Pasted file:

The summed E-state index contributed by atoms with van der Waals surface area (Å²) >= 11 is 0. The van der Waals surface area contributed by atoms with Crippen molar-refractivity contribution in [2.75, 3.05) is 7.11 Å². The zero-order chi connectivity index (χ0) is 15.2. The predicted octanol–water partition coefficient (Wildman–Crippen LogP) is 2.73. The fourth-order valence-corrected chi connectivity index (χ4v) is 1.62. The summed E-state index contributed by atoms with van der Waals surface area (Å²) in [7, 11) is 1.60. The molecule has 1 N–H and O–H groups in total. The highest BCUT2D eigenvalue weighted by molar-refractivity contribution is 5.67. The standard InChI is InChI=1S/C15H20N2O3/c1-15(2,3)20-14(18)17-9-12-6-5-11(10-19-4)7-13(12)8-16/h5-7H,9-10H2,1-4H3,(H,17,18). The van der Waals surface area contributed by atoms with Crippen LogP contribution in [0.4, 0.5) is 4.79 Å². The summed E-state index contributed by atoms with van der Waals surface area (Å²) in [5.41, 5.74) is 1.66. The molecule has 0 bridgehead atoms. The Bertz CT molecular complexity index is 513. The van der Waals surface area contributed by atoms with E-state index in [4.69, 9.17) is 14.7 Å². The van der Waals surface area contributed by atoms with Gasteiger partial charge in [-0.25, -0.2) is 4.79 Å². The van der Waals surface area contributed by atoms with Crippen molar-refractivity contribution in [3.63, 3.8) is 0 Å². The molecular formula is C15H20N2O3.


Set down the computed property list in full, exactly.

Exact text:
The summed E-state index contributed by atoms with van der Waals surface area (Å²) >= 11 is 0. The van der Waals surface area contributed by atoms with Crippen molar-refractivity contribution in [2.75, 3.05) is 7.11 Å². The zero-order chi connectivity index (χ0) is 15.2. The predicted octanol–water partition coefficient (Wildman–Crippen LogP) is 2.73. The fourth-order valence-corrected chi connectivity index (χ4v) is 1.62. The summed E-state index contributed by atoms with van der Waals surface area (Å²) in [7, 11) is 1.60. The molecule has 1 N–H and O–H groups in total. The highest BCUT2D eigenvalue weighted by molar-refractivity contribution is 5.67. The standard InChI is InChI=1S/C15H20N2O3/c1-15(2,3)20-14(18)17-9-12-6-5-11(10-19-4)7-13(12)8-16/h5-7H,9-10H2,1-4H3,(H,17,18). The van der Waals surface area contributed by atoms with Crippen LogP contribution in [0.4, 0.5) is 4.79 Å². The summed E-state index contributed by atoms with van der Waals surface area (Å²) in [5.41, 5.74) is 1.66. The molecule has 0 bridgehead atoms. The Bertz CT molecular complexity index is 513. The van der Waals surface area contributed by atoms with E-state index in [4.69, 9.17) is 14.7 Å². The van der Waals surface area contributed by atoms with Gasteiger partial charge in [-0.25, -0.2) is 4.79 Å². The van der Waals surface area contributed by atoms with Crippen molar-refractivity contribution in [3.63, 3.8) is 0 Å². The molecular formula is C15H20N2O3.